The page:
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Anne Butera: In Full Bloom

By Renee Brincks | Spring 2024

Viroqua-based botanical painter and writer Anne Butera experimented with various roles before building a creative business that’s rooted in joy.

Working with watercolors, it seems, is a little like life. Creating something beautiful requires patience and practice. 

“When you paint a flower with multiple petals, you can’t paint the whole flower at once because you will have a big blob of messy color. But if you paint one petal at a time, those colors will go where you want them to,” says Viroqua, Wisconsin-based artist Anne Butera. “It took a while for me to learn that, but the more I practiced and painted, the better I got. I was building my confidence as well as building my painting skills.”

Anne Butera in her garden
Anne Butera cutting flowers in the garden outside her home in Viroqua, Wisconsin.  / Photo courtesy Anne Butera

Anne uses watercolors to capture moments in nature and time, like spring blossoms and blades of grass growing in yards across the Driftless. Her delicate, detailed plant and petal images grace prints, cards, calendars, wallpaper, and fabric, all available through Anne’s online store/ blog, My Giant Strawberry. She also teaches online art classes and encourages creativity through a regular email dispatch dubbed the Joy Letter.

From the outside, Anne’s career looks like a steady string of artistic accomplishments. But the artist and writer explored assorted interests and directions before pursuing a full-time creative career in the late 2010s. As she navigated the twists and turns of adulthood, it wasn’t until she was 34 that she purchased some watercolors and taught herself to paint.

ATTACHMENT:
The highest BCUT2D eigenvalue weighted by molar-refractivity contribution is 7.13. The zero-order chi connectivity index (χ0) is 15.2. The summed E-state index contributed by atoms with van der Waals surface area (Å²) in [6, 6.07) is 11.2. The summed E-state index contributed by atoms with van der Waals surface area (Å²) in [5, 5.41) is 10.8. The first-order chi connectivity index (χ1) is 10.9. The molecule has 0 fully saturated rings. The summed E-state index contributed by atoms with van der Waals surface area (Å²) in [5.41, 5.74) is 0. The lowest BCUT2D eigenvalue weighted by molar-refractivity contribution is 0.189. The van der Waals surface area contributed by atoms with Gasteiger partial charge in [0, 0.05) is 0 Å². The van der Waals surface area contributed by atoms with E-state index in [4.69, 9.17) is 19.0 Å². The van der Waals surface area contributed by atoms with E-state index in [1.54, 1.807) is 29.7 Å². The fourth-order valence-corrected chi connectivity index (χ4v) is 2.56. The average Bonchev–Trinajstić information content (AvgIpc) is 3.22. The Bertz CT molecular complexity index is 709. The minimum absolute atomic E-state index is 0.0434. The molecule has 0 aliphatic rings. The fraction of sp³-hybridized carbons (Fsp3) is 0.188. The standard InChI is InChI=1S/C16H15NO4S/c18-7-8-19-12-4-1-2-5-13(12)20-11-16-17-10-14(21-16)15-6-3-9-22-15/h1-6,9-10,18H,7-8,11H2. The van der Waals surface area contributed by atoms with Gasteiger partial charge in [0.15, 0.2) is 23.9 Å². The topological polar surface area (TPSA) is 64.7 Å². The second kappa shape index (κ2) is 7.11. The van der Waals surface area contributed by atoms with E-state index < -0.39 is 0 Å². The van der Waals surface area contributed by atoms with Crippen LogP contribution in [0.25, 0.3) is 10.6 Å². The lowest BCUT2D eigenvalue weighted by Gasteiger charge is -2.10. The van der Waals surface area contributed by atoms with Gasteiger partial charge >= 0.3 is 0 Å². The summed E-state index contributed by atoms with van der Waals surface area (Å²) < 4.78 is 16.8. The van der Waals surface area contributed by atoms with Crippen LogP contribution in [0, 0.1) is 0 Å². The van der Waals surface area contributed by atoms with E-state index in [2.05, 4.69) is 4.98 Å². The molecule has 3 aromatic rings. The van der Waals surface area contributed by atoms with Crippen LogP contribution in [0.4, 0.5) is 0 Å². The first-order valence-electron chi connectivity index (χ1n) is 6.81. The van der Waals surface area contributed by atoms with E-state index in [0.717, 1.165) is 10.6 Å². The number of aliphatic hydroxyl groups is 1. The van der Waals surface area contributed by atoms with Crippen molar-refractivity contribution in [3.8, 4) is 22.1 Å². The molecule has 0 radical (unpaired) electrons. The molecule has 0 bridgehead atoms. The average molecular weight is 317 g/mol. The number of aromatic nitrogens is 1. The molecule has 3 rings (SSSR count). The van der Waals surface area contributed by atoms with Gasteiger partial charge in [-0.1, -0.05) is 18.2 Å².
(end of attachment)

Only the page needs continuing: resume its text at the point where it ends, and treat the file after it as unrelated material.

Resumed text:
Monarchs in the Spring by Anne Butera

Early explorations

Anne was a creative child who learned to love nature while playing in her family’s suburban Chicago backyard. She attended college in Ohio before landing in Cleveland with Matthias Minnig, her then-boyfriend, now-husband. Anne worked at an art museum, took some creative writing classes, held various library roles, and returned to school for a master’s degree in library and information science. 

After a few years, as she and Matthias talked about moving somewhere new, Anne also reconsidered her long-term career plans. Around that same time, in the fall of 2010, her parents bought some land near Viroqua, Wisconsin. They invited Anne to help them settle in.